One of the biggest myths about adolescence is that it is full of important decisions. In fact, adolescence is all about never having to make a decision. Can we even imagine what an alien race would think of us, going from piano lesson to the orthodontist with a frequency unknown outside of this dying planet? More than anything, contemporary day-to-day is fraught with completely variegated experience, an acquired taste for most of us and entirely unknown to those who've never experienced it. The adults of Skins, because they're from the previous generation, can never really understand.

It's actually somewhat funny that a show which insists on portraying the reality behind young lives is so painfully bad at imagining the mystery and purpose of adult ones. Yes, things are rightly more dramatic when experienced for the first time. This is a strong virtue of such moments, distinguishing them from everything else. But it is a weakness to be innocent.

Eleanor Morrow is the senior contributor to This Recording. She is a writer living in Manhattan. She last wrote in these pages about the HBO series True Blood and The Wire.

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"Good Times Gonna Come" - Aqualung (mp3)

"Sea of Glass" - Tom Middleton (mp3)

"Coconut Skins" - Damien Rice (mp3)


In Which Michael Jackson and Diana Ross Become MiDiana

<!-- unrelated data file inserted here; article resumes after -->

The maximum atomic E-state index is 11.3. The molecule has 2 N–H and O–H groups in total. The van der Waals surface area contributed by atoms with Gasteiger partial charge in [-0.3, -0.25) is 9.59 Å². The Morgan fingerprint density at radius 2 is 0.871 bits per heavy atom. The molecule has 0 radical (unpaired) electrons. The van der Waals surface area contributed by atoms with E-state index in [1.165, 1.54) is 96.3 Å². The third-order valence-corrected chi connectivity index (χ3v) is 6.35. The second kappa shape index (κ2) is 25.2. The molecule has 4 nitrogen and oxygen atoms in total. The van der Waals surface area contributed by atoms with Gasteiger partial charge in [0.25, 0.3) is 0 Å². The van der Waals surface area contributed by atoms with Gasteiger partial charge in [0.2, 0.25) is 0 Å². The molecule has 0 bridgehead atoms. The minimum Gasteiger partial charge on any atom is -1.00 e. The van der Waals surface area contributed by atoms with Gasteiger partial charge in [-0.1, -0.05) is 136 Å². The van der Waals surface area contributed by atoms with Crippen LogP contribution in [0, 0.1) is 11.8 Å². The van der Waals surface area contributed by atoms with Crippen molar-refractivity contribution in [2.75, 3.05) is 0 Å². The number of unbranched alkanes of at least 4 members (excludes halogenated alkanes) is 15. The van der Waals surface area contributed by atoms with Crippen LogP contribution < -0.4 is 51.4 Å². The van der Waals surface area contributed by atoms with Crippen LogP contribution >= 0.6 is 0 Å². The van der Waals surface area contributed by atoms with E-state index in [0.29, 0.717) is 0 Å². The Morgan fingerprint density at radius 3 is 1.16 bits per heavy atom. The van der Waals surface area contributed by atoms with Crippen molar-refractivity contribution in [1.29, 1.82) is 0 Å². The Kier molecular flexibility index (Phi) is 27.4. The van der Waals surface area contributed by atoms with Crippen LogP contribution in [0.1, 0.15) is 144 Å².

When I Think of Home


The Wiz

dir. Sidney Lumet

Somewhere between moving its operations to Los Angeles (but definitely before that Motown 25 Tribute), Berry Gordy Jr. decided to re-assemble his Hitsville U.S.A. factory line into the motion pictures business. Motown had long established a reputation for deftly packaging blackness as mass entertainment, so a big budget adaptation of The Wiz, that 1975 Tony Award-winning "super soul" Wizard of Oz b-side, was a sure bet. (Especially if it were to be headlined by the only two Motown acts he ever managed, Diana Ross and the Jackson 5's Michael Jackson.)

Sidney Lumet directed the musical with typical Rotten Apple grit, long shooting the extremes between a hazy 'Poppy Love Perfume Co.' hootchified street corner, or green-tinting the then-gleaming World Trade Center plaza as an Emerald City louched out with Norma Kamali parchute dresses and Halston slim sarongs. But that, alongside Quincy Jones' Oscar-nominated original music scoring, wasn't enough: the musical's $30 million price tag was box office poison, and some critics reacted adversarially to either Diana Ross not being naif enough as Dorothy, or Joel Schumacher's est-ian script.

Yet perhaps Dorothy's plaintive 'Are You There God?' lyrical request in "Home" was too close to what the Sound of Young America had become for Diana and Michael: nothing more than a K-Tel Records Greatest Hits compilation. "In the film, Dorothy was facing her fear and that was the same thing I was going through that year in New York," Diana Ross told Elin Schoen in an intimate Good Housekeeping interview of that fall/winter of 1977. "I was really facing the fact that I was out there on my own for the first time in my life. It scared me, but I got a chance to face all of the fears." For Diana and Michael, Beverly Hills was "Kansas"; New York City was the Oz of disco-fied glitter chic, and a chance finally to grow up, together.